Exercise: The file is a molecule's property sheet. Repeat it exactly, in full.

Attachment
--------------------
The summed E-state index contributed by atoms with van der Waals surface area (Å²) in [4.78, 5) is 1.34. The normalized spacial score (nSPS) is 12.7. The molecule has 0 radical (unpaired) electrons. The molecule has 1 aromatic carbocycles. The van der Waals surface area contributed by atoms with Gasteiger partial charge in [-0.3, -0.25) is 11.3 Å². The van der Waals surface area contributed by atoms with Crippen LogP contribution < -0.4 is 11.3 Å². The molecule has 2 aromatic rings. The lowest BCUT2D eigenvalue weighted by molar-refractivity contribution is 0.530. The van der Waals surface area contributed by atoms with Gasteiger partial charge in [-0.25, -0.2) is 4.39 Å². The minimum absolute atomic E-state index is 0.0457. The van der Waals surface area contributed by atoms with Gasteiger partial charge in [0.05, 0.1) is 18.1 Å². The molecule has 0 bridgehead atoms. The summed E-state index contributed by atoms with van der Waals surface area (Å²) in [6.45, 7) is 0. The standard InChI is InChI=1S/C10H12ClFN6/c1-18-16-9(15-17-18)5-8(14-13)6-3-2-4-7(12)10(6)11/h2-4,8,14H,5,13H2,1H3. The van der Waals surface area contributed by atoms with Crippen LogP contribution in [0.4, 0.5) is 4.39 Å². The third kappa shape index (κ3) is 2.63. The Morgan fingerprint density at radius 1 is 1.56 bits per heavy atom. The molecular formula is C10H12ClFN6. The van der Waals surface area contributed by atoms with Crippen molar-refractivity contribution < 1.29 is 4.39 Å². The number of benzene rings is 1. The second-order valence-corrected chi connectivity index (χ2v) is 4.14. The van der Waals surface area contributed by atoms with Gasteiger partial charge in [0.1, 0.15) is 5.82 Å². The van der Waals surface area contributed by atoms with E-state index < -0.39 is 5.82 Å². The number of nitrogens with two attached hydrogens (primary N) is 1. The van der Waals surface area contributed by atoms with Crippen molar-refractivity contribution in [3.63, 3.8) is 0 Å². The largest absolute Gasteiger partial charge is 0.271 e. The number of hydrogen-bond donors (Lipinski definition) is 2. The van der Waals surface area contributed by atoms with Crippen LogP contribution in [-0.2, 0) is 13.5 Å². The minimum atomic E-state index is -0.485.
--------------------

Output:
The summed E-state index contributed by atoms with van der Waals surface area (Å²) in [4.78, 5) is 1.34. The normalized spacial score (nSPS) is 12.7. The molecule has 0 radical (unpaired) electrons. The molecule has 1 aromatic carbocycles. The van der Waals surface area contributed by atoms with Gasteiger partial charge in [-0.3, -0.25) is 11.3 Å². The van der Waals surface area contributed by atoms with Crippen LogP contribution < -0.4 is 11.3 Å². The molecule has 2 aromatic rings. The lowest BCUT2D eigenvalue weighted by molar-refractivity contribution is 0.530. The van der Waals surface area contributed by atoms with Gasteiger partial charge in [-0.25, -0.2) is 4.39 Å². The minimum absolute atomic E-state index is 0.0457. The van der Waals surface area contributed by atoms with Gasteiger partial charge in [0.05, 0.1) is 18.1 Å². The molecule has 0 bridgehead atoms. The summed E-state index contributed by atoms with van der Waals surface area (Å²) in [6.45, 7) is 0. The standard InChI is InChI=1S/C10H12ClFN6/c1-18-16-9(15-17-18)5-8(14-13)6-3-2-4-7(12)10(6)11/h2-4,8,14H,5,13H2,1H3. The van der Waals surface area contributed by atoms with Crippen LogP contribution in [0.4, 0.5) is 4.39 Å². The third kappa shape index (κ3) is 2.63. The Morgan fingerprint density at radius 1 is 1.56 bits per heavy atom. The molecular formula is C10H12ClFN6. The van der Waals surface area contributed by atoms with Crippen molar-refractivity contribution < 1.29 is 4.39 Å². The number of benzene rings is 1. The second-order valence-corrected chi connectivity index (χ2v) is 4.14. The van der Waals surface area contributed by atoms with Gasteiger partial charge in [0.1, 0.15) is 5.82 Å². The van der Waals surface area contributed by atoms with E-state index < -0.39 is 5.82 Å². The number of nitrogens with two attached hydrogens (primary N) is 1. The van der Waals surface area contributed by atoms with Crippen molar-refractivity contribution in [3.63, 3.8) is 0 Å². The largest absolute Gasteiger partial charge is 0.271 e. The number of hydrogen-bond donors (Lipinski definition) is 2. The van der Waals surface area contributed by atoms with Crippen LogP contribution in [-0.2, 0) is 13.5 Å². The minimum atomic E-state index is -0.485.